Elisabeth Moss is defending Scientology against its detractors, calling the religion “misunderstood.”
During an interview with The New Yorker, the "Handmaid's Tale" star, 39, who rarely speaks publicly about Scientology, opened up about her long history with the religion, which was founded in the 20th century by science-fiction writer L. Ron Hubbard.
“I don’t want to come off as being cagey,” Moss said of her involvement with the religion. “If you and I met, just hanging out as friends, I’m, like, an open book about it. (But) I don’t want people to be distracted by something when they’re watching me. I want them to be seeing the character. I feel like, when actors reveal too much of their lives, I’m sometimes watching something and I’m going, ‘Oh, I know that she just broke up with that person,’ or, ‘I know that she loves to do hot yoga,’ or whatever it is.”
Moss' parents joined Scientology before she was born, with Moss' involvement beginning when she was a child.
However, some of Moss' fans have trouble reconciling the fact that the actor, who plays a strong female character battling an oppressive and sexist government in "The Handmaid's Tale," is in real life a member of a group often accused of being a dangerous cult.
"People can obviously hold in their mind whatever they want to, and I can’t control that. If it’s not that, it’s going to be something else," Moss told the New Yorker.
The Emmy winner said she "would just encourage people to find out" about Scientology for themselves and not rely on media reports.
“I’ve certainly been guilty of reading an article or watching something and taking that as gospel," said Moss.
Moss later added that her acting work often reflects her personal values. “And obviously something like religious freedom and resistance against a theocracy is very important to me," she said.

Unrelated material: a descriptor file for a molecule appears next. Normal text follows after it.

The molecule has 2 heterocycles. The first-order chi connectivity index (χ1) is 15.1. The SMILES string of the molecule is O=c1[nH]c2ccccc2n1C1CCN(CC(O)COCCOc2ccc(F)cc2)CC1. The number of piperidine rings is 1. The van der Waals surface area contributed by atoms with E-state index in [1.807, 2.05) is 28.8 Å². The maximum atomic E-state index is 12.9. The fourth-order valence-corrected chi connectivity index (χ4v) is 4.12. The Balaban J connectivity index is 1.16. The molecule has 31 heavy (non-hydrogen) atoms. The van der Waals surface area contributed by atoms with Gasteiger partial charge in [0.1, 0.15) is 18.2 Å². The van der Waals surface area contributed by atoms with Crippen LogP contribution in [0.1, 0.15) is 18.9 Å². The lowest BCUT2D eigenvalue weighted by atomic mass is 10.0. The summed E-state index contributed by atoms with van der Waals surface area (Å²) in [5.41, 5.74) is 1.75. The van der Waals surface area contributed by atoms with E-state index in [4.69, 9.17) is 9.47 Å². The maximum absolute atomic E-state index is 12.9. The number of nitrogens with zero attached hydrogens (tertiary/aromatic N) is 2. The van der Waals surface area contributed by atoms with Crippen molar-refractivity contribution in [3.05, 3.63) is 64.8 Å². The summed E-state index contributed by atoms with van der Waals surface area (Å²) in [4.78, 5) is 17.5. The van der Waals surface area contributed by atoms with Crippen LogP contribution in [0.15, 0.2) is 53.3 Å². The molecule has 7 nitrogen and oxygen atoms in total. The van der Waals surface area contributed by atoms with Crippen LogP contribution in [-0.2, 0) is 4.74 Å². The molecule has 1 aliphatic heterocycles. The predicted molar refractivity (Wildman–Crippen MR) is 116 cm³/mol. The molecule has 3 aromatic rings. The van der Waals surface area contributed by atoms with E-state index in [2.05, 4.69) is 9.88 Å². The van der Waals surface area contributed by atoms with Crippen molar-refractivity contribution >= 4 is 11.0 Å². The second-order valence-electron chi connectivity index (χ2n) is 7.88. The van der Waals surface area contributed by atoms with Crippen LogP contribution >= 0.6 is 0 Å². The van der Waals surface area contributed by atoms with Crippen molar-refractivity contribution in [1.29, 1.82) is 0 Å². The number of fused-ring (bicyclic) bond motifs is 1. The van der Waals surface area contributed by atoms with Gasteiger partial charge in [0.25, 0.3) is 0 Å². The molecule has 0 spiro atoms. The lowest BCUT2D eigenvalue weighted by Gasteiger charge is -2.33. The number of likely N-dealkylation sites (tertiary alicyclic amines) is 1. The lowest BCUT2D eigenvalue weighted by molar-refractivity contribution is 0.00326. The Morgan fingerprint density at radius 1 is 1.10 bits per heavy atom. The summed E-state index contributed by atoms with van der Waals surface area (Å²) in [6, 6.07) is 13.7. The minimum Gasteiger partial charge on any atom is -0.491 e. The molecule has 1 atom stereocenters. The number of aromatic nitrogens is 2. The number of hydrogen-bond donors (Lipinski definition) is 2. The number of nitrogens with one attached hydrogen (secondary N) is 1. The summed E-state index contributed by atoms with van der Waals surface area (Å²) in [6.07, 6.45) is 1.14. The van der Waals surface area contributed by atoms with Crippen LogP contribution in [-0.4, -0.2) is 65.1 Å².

The "Mad Men" alum, who credited Scientology for making her a better communicator, said the religion is more welcoming to newcomers than people may realize.
“It’s not really a closed-off religion,” she said. “It’s a place that is very open to, like, welcoming in somebody who wants to learn more about it. I think that’s the thing that is probably the most misunderstood.”
As for allegations of tensions between Moss and fellow Hollywood star and ex-Scientologist Leah Remini — who won multiple awards for her her anti-Scientology docu-series “Scientology and the Aftermath" — Moss advised fans again not to believe everything they read.
Moss disputed Remini’s 2017 claim to The Hollywood Reporter that the church forbids Moss to speak to Remini, who is now considered by church leaders to be an "antisocial personality."
“I have never received any request to talk to her,” said Moss. “So there hasn’t been an opportunity for her to say that. I don’t know her that well, so it’s not like we were friends.”
She also denied reports that she exited the room to avoid hearing Remini's speech after Remini won an award for the series at the 2017 Television Critics Association Awards.
“I went to the bathroom," Moss explained. "I wish it was more exciting than that."